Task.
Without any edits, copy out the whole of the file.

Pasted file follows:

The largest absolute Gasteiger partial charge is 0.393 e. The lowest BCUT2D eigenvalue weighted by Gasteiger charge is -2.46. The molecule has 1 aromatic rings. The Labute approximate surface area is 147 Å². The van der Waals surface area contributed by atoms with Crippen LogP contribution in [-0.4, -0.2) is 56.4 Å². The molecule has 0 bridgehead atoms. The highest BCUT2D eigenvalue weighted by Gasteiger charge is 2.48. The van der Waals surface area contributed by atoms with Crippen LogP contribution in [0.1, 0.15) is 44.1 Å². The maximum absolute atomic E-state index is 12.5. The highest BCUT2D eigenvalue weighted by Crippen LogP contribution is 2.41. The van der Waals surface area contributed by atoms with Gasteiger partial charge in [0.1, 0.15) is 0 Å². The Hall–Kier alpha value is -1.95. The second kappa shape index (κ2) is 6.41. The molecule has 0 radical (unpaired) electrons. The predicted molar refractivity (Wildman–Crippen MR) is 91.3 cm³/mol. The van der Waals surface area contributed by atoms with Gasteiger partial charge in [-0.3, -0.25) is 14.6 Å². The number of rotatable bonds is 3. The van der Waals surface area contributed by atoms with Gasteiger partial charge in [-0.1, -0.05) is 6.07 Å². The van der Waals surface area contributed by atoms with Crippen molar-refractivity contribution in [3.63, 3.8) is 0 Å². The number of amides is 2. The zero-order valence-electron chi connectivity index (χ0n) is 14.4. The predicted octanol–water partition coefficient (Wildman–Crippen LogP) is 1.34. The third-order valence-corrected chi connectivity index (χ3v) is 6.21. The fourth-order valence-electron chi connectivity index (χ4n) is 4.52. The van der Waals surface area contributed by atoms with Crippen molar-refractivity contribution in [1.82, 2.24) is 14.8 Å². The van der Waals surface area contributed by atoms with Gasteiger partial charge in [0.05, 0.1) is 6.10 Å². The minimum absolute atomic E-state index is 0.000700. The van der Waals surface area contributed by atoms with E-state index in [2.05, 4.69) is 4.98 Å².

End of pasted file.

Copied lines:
The largest absolute Gasteiger partial charge is 0.393 e. The lowest BCUT2D eigenvalue weighted by Gasteiger charge is -2.46. The molecule has 1 aromatic rings. The Labute approximate surface area is 147 Å². The van der Waals surface area contributed by atoms with Crippen LogP contribution in [-0.4, -0.2) is 56.4 Å². The molecule has 0 bridgehead atoms. The highest BCUT2D eigenvalue weighted by Gasteiger charge is 2.48. The van der Waals surface area contributed by atoms with Crippen LogP contribution in [0.1, 0.15) is 44.1 Å². The maximum absolute atomic E-state index is 12.5. The highest BCUT2D eigenvalue weighted by Crippen LogP contribution is 2.41. The van der Waals surface area contributed by atoms with Gasteiger partial charge in [0.1, 0.15) is 0 Å². The Hall–Kier alpha value is -1.95. The second kappa shape index (κ2) is 6.41. The molecule has 0 radical (unpaired) electrons. The predicted molar refractivity (Wildman–Crippen MR) is 91.3 cm³/mol. The van der Waals surface area contributed by atoms with Gasteiger partial charge in [-0.3, -0.25) is 14.6 Å². The number of rotatable bonds is 3. The van der Waals surface area contributed by atoms with Gasteiger partial charge in [-0.1, -0.05) is 6.07 Å². The van der Waals surface area contributed by atoms with Crippen molar-refractivity contribution in [3.63, 3.8) is 0 Å². The number of amides is 2. The zero-order valence-electron chi connectivity index (χ0n) is 14.4. The predicted octanol–water partition coefficient (Wildman–Crippen LogP) is 1.34. The third-order valence-corrected chi connectivity index (χ3v) is 6.21. The fourth-order valence-electron chi connectivity index (χ4n) is 4.52. The van der Waals surface area contributed by atoms with Crippen molar-refractivity contribution in [1.82, 2.24) is 14.8 Å². The van der Waals surface area contributed by atoms with Gasteiger partial charge in [0.05, 0.1) is 6.10 Å². The minimum absolute atomic E-state index is 0.000700. The van der Waals surface area contributed by atoms with E-state index in [2.05, 4.69) is 4.98 Å².